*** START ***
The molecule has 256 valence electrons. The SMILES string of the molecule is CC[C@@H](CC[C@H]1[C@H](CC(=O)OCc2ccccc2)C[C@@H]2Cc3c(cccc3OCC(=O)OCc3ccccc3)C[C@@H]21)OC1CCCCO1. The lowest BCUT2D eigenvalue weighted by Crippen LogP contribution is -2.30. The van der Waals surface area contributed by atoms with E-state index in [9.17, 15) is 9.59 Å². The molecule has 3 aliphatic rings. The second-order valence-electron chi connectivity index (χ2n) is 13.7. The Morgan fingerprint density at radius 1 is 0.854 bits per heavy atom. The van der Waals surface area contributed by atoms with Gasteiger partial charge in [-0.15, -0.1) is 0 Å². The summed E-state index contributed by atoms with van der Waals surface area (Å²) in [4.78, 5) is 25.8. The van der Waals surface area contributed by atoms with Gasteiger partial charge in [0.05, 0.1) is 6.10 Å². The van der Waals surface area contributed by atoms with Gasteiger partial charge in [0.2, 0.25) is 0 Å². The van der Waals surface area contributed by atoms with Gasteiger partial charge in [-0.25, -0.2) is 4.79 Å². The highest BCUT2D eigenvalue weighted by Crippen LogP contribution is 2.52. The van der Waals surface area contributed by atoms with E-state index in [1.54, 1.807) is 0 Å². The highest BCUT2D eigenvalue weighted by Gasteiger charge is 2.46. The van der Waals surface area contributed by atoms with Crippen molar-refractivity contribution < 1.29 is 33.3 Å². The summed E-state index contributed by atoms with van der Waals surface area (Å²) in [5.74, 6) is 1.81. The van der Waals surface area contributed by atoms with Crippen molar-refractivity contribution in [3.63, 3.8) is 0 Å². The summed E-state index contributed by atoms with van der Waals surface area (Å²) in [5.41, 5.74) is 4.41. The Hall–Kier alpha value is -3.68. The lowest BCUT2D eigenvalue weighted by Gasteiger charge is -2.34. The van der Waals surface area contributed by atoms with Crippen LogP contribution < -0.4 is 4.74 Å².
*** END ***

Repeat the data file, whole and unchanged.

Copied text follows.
The molecule has 256 valence electrons. The SMILES string of the molecule is CC[C@@H](CC[C@H]1[C@H](CC(=O)OCc2ccccc2)C[C@@H]2Cc3c(cccc3OCC(=O)OCc3ccccc3)C[C@@H]21)OC1CCCCO1. The lowest BCUT2D eigenvalue weighted by Crippen LogP contribution is -2.30. The van der Waals surface area contributed by atoms with E-state index in [9.17, 15) is 9.59 Å². The molecule has 3 aliphatic rings. The second-order valence-electron chi connectivity index (χ2n) is 13.7. The Morgan fingerprint density at radius 1 is 0.854 bits per heavy atom. The van der Waals surface area contributed by atoms with Gasteiger partial charge in [-0.15, -0.1) is 0 Å². The summed E-state index contributed by atoms with van der Waals surface area (Å²) in [4.78, 5) is 25.8. The van der Waals surface area contributed by atoms with Gasteiger partial charge in [0.05, 0.1) is 6.10 Å². The van der Waals surface area contributed by atoms with Gasteiger partial charge in [0.2, 0.25) is 0 Å². The van der Waals surface area contributed by atoms with Gasteiger partial charge in [-0.25, -0.2) is 4.79 Å². The highest BCUT2D eigenvalue weighted by Crippen LogP contribution is 2.52. The van der Waals surface area contributed by atoms with E-state index in [1.54, 1.807) is 0 Å². The highest BCUT2D eigenvalue weighted by Gasteiger charge is 2.46. The van der Waals surface area contributed by atoms with Crippen molar-refractivity contribution < 1.29 is 33.3 Å². The summed E-state index contributed by atoms with van der Waals surface area (Å²) in [5.74, 6) is 1.81. The van der Waals surface area contributed by atoms with Crippen molar-refractivity contribution in [3.63, 3.8) is 0 Å². The summed E-state index contributed by atoms with van der Waals surface area (Å²) in [5.41, 5.74) is 4.41. The Hall–Kier alpha value is -3.68. The lowest BCUT2D eigenvalue weighted by Gasteiger charge is -2.34. The van der Waals surface area contributed by atoms with Crippen LogP contribution < -0.4 is 4.74 Å².